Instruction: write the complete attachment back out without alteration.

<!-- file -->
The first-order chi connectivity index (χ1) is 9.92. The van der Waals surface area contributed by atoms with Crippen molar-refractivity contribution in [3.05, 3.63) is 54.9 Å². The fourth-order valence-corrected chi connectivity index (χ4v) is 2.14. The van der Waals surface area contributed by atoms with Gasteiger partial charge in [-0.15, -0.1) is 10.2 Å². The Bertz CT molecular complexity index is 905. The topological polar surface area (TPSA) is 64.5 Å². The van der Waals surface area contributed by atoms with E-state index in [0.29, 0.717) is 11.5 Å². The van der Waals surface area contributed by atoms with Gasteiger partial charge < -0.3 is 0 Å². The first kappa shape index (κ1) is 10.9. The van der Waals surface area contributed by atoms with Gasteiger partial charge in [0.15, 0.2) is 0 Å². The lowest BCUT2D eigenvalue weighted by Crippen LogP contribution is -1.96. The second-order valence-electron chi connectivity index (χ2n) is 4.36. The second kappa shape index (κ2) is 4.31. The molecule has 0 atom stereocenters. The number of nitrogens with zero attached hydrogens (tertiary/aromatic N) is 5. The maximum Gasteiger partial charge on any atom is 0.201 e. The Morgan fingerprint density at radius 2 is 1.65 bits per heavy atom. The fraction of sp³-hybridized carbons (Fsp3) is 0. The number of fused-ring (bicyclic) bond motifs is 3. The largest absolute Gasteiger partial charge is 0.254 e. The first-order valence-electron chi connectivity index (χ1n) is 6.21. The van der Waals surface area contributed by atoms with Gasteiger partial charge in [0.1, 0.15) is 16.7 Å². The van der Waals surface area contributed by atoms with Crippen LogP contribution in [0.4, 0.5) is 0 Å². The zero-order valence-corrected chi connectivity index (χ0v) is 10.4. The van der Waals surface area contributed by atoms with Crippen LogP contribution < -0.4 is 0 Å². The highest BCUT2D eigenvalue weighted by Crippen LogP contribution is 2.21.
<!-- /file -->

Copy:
The first-order chi connectivity index (χ1) is 9.92. The van der Waals surface area contributed by atoms with Crippen molar-refractivity contribution in [3.05, 3.63) is 54.9 Å². The fourth-order valence-corrected chi connectivity index (χ4v) is 2.14. The van der Waals surface area contributed by atoms with Gasteiger partial charge in [-0.15, -0.1) is 10.2 Å². The Bertz CT molecular complexity index is 905. The topological polar surface area (TPSA) is 64.5 Å². The van der Waals surface area contributed by atoms with E-state index in [0.29, 0.717) is 11.5 Å². The van der Waals surface area contributed by atoms with Gasteiger partial charge < -0.3 is 0 Å². The first kappa shape index (κ1) is 10.9. The van der Waals surface area contributed by atoms with Gasteiger partial charge in [0.15, 0.2) is 0 Å². The lowest BCUT2D eigenvalue weighted by Crippen LogP contribution is -1.96. The second-order valence-electron chi connectivity index (χ2n) is 4.36. The second kappa shape index (κ2) is 4.31. The molecule has 0 atom stereocenters. The number of nitrogens with zero attached hydrogens (tertiary/aromatic N) is 5. The maximum Gasteiger partial charge on any atom is 0.201 e. The Morgan fingerprint density at radius 2 is 1.65 bits per heavy atom. The fraction of sp³-hybridized carbons (Fsp3) is 0. The number of fused-ring (bicyclic) bond motifs is 3. The largest absolute Gasteiger partial charge is 0.254 e. The first-order valence-electron chi connectivity index (χ1n) is 6.21. The van der Waals surface area contributed by atoms with Gasteiger partial charge in [0.1, 0.15) is 16.7 Å². The van der Waals surface area contributed by atoms with Crippen LogP contribution in [0.4, 0.5) is 0 Å². The zero-order valence-corrected chi connectivity index (χ0v) is 10.4. The van der Waals surface area contributed by atoms with Crippen LogP contribution < -0.4 is 0 Å². The highest BCUT2D eigenvalue weighted by Crippen LogP contribution is 2.21.